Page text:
--GUEST BLOGGER: Marshall Matz on Indian uprising at WOUNDED KNEE, 1973
                  --WOUNDED KNEE: 1890, a take from Johnny Cash. 

The Elements of Special Prosecution

June 26th. marked the anniversary of one of the greatest infamies committed in contemporary times by the U.S. Government against its own First People. On that day, in 1975, federal agents entered the Sioux Reservation, purportedly to question a crime suspect. Their invasion dissolved into mayhem and overt violence. Their primary motivation, however, was as it has been since 1870; to coerce or persuade the property owners to sell their land for industrial and natural resource development; primarily in heavy minerals, including Black Hills gold. A gunfight broke out and two of the F.B.I. agents were killed. Three of the inhabitants were later arrested and charged with murder. Two of the defendants were acquitted through a self-defense plea. One was not. He was tried, found guilty, and given two consecutive life sentences. His name was Leonard Peltier.

Attempts to free Leonard Peltier of the charges that occurred under the same circumstances with the same anxiety to defend his own life, have repeatedly failed. His initial arrest and confinement caused a flurry of interest in Native American affairs. “Free Leonard Peltier” posters decorated the homes of political activists, protests lined the streets of major Universities, and a copy of “Bury My Heart at Wounded Knee” lay on the coffee table of every informed household.

What does the book, which is a historical account of the 1870′s US Government’s battle with the Sioux Nation have to do with Leonard Peltier? Quite a bit. In the late 1960′s, frustrated by decades of discrimination and intrusive federal policies, Native American community activists led by George Mitchell, Dennis Banks, and Clyde Bellecourt met with 200 other tribal members to discuss these issues and the means of taking over their own destiny. Together, they created a new entity, a powerful voice speaking out against slum housing, joblessness and racist treatment among the First People. They became the foundation for the American Indian Movement (AIM).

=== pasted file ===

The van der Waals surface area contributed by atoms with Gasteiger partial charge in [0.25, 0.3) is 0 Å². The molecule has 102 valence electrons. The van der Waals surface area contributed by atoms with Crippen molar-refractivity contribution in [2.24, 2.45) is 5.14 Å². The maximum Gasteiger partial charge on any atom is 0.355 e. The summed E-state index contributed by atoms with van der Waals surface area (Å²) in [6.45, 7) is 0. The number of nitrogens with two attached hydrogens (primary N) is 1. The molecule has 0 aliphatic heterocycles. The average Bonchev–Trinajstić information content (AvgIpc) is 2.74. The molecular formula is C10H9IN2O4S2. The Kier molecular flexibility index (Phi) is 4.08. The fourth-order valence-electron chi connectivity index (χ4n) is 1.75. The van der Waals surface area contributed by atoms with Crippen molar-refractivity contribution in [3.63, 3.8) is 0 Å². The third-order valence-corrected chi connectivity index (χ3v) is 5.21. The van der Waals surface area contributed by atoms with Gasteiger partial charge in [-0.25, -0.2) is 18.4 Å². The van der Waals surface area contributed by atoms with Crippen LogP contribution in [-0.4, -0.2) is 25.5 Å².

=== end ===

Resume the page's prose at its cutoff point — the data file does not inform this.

The American Indian Movement opened the K-12 Heart of the Earth Survival School in 1971, and in 1972, mounted the Trail of Broken Treaties march on Washington, D.C., where they took over the Bureau of Indian Affairs (BIA), in protest of its policies, and with demands for their reform.

Photo of Wounded Knee during 1973  protest/takeover.
According to the Minnesota Historical Library, “The revolutionary fervor of AIM’s leaders drew the attention of the FBI and the CIA, who then set out to crush the movement. Their ruthless suppression of AIM during the early 1970s sowed the seeds of the confrontation that followed in February, 1973, when AIM leader Russell Means and his followers took over the small Indian community of Wounded Knee, South Dakota, in protest of its allegedly corrupt government. When FBI agents were dispatched to remove the AIM occupiers, a standoff ensued. Through the resulting siege that lasted for 71 days, two people were killed, twelve wounded, and twelve hundred arrested. Wounded Knee was a seminal event, drawing worldwide attention to the plight of American Indians. AIM leaders were later tried in a Minnesota court and, after a trial that lasted for eight months, were acquitted of wrongdoing.”

Wounded Knee is part of the eight district Pine Ridge Ogala Lakota Reservation. Leonard Peltier traveled to the reservation in 1975 as an AIM member to help try and bring a peaceful end to the violence. He became caught up in the conflict when the two FBI agents entered the reservation in search of a Pine Ridge resident named Jimmy Eagle, who was wanted for questioning in a robbery and assault.